My grandpa’s name was John T. Smith. He wasn’t my “real” grandpa. My “real” grandpa drowned in a whirlpool when my dad was 11. It was during a family picnic alongside the Cedar River. John T. Smith was the only grandpa I ever knew. He loved me quietly with his actions. He was a creative and consistent man who turned old phones into lamps. They were very cool. Then he would sell them or he might give you one if he liked you.
When I was in grade school I was in the hospital for several months. He would come and see me and bring me mints – individually wrapped! He didn’t say much. But he came regularly and often would bring me toys which were made out of wood. Cars, trucks, and a red and white parking garage that I pretended was a fort. And he smoked Pall Mall non-filtered cigarettes which stained his fingers.
When I was in high school I got into a lot of trouble with the police one night. They let me out of jail around 3 A.M. and I did not have a peaceful time of it when I got home. Somewhere around 7 A.M. my bed was shaking. I thought it would be my dad and that was not going to be good. To my surprise it was NOT my dad, but my grandpa, John T. Smith! He told me to “get up”. We were going for a ride. My grandpa drove a 1962 Ford Falcon with a three- speed on the column. He didn’t say a word as we drove out to some non-descript farm outside of Denver, Iowa. Not a word all the way there. It was chilly on this spring morning. There were still patches of snow and ice scattered throughout this muddy field. Without notice he stopped walking. I stopped too. He told me to bend down and look inside this rather fresh cow pie. “Closer”, he said. I looked. It was fresh enough to smell like…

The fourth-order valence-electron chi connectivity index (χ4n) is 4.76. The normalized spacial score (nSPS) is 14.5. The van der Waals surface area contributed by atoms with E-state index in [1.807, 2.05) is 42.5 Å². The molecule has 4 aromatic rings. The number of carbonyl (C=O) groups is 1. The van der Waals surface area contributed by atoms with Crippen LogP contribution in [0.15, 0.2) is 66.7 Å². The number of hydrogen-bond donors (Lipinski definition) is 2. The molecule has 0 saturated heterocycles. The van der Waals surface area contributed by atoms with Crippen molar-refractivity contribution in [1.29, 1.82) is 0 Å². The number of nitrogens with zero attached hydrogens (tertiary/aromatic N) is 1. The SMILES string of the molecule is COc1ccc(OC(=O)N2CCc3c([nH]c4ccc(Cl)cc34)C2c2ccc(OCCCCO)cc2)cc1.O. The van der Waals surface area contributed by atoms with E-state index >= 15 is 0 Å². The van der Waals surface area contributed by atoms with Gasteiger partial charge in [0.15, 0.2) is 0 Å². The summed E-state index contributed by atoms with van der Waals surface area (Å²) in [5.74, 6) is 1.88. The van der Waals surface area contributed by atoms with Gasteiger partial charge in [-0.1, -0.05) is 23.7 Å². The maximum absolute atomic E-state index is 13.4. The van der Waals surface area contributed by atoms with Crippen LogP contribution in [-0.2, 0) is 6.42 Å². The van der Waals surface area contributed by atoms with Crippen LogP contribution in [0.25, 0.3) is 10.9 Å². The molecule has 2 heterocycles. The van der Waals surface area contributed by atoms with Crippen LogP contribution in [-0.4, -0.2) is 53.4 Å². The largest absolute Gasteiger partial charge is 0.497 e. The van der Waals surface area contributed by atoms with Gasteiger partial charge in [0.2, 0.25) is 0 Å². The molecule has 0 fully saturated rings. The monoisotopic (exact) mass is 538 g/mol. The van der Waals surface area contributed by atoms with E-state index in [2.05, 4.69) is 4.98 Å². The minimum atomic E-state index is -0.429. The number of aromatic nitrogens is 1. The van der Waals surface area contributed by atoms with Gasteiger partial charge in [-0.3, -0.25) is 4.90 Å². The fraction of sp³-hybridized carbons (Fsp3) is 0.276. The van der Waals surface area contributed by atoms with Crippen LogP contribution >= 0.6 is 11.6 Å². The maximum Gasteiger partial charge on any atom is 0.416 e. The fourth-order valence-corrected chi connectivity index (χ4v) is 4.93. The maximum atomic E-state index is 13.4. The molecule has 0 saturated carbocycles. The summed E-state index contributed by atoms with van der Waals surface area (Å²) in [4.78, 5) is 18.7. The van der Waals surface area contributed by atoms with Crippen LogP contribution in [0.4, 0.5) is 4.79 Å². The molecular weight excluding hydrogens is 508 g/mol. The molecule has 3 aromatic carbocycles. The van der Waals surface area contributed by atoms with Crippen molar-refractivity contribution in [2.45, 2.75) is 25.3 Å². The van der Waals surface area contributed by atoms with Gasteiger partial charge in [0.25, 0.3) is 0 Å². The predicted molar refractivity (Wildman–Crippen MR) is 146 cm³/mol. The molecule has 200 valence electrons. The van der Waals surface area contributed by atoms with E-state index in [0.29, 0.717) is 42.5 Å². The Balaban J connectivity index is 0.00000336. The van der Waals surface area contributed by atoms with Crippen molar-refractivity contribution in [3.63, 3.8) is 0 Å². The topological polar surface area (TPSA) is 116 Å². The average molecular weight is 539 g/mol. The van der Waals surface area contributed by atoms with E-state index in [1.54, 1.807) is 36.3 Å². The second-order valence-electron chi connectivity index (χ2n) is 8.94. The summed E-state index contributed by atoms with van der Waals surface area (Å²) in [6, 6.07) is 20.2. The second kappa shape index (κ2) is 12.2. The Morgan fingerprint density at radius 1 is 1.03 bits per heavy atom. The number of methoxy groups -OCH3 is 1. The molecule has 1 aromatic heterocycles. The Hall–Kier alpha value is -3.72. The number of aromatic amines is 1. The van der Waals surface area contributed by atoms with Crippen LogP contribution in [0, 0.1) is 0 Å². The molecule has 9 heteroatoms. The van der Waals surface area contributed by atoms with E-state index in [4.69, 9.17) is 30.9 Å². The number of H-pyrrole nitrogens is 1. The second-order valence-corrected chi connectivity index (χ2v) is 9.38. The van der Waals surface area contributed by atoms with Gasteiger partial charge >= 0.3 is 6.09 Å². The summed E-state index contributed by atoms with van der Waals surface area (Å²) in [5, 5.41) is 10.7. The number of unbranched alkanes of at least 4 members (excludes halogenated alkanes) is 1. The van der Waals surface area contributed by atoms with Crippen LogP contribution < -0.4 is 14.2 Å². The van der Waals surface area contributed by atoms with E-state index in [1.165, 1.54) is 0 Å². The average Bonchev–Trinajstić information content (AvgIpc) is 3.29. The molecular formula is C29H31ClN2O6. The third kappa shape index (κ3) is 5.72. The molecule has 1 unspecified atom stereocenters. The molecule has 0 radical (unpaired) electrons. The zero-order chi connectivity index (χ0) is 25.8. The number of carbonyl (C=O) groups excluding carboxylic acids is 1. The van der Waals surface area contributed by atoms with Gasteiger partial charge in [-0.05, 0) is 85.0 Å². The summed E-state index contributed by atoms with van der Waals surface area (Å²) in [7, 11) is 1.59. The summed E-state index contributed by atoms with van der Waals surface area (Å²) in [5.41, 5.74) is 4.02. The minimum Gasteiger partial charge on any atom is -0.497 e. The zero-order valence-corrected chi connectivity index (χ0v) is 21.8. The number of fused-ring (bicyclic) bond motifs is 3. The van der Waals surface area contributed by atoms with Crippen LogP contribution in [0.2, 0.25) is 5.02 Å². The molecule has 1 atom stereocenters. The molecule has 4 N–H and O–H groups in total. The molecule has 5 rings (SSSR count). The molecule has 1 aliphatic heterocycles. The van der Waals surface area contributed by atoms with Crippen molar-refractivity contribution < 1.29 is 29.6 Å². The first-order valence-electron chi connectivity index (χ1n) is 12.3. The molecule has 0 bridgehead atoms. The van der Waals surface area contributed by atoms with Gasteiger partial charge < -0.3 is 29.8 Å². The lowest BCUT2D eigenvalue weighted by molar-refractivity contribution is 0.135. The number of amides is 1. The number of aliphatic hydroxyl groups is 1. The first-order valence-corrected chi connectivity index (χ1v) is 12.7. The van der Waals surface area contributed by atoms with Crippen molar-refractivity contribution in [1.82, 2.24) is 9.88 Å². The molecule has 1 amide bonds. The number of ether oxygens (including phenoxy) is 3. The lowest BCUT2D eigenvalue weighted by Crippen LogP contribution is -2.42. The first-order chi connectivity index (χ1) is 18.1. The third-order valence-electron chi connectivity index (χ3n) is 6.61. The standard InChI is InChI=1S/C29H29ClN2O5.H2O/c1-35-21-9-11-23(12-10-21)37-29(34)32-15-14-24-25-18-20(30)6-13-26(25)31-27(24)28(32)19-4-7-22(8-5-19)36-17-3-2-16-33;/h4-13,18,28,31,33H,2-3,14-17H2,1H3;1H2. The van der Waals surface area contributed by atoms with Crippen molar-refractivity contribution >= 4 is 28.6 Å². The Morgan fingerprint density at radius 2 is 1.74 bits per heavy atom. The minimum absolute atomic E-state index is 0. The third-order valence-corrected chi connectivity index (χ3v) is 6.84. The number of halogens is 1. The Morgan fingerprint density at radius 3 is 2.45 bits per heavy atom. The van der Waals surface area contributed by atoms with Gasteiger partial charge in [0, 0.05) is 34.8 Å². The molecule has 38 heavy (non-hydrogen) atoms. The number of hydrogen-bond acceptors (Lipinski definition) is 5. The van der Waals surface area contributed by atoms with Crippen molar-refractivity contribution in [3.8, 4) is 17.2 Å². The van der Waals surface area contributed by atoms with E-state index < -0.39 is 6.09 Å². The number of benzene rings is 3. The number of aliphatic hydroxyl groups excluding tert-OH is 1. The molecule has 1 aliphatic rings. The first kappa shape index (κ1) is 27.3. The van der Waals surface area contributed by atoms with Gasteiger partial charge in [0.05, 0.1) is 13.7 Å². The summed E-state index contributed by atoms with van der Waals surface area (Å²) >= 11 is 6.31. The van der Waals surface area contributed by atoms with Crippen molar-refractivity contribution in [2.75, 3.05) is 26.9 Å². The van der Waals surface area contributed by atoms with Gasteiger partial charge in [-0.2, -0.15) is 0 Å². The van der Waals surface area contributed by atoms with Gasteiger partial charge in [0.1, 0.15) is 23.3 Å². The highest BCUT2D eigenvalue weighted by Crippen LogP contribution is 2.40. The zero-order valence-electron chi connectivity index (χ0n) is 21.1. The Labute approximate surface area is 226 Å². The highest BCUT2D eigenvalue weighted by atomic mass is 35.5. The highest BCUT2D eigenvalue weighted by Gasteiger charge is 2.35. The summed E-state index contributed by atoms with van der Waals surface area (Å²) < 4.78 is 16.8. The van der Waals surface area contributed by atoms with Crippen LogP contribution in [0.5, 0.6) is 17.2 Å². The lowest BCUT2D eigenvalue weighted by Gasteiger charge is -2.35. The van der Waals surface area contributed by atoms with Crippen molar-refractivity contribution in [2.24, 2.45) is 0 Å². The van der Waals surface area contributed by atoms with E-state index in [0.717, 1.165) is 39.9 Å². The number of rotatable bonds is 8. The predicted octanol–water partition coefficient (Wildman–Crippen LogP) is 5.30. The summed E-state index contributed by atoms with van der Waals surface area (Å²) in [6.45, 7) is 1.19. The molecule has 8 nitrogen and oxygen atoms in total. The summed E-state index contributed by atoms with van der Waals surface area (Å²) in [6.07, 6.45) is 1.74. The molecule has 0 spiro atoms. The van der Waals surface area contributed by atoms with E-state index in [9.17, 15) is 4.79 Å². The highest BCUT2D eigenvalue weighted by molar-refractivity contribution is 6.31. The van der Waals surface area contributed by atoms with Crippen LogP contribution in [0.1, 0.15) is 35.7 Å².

“What do you see?” See? Outside of the obvious, there was a thin, strong little green blade reaching toward the sun. That’s what I told him. He looked at me, turned, and we walked back to the car in silence. Then we cleaned off our boots, got in the ’62 Falcon and drove home in silence.
I am 65 now and the details, smells and all are still vivid for me. Even in the midst of some self-inflicted stuff God can use that for new beginnings, growth, and a change of direction. It came at a time when my life could have gone one way or another. And there was steady, quiet, man of few words and loud actions – John T. Smith!
Timing is a “funny” thing isn’t it? I am currently reviewing my life through the lens of not only what happened, and who was instrumental in bringing it about; but I am looking at the timing of these significant events. It is such a very insightful experience. The “when of it all.” That’s what I’m calling it.
I’m not up to present day yet but I can’t help but thinking about my journey into the Living School. I am legging out this journey with some incredible people. They call them students but they are really student teachers. Then there are our instructors. Then…there is the Always Present One.
Timing belongs to God. Spring is a rich time to see (and smell) something green growing where we would not normally look. The winter season of my life is just beginning and it is time to own that I may be ready for some wisdom, silence, meditation, Lectio Divina, consistency, and expansion.
What time is it for you? I would love to hear your insights about TIMING.
Scott Jenkins is a Founding Director of Celtic Way
Read more about him here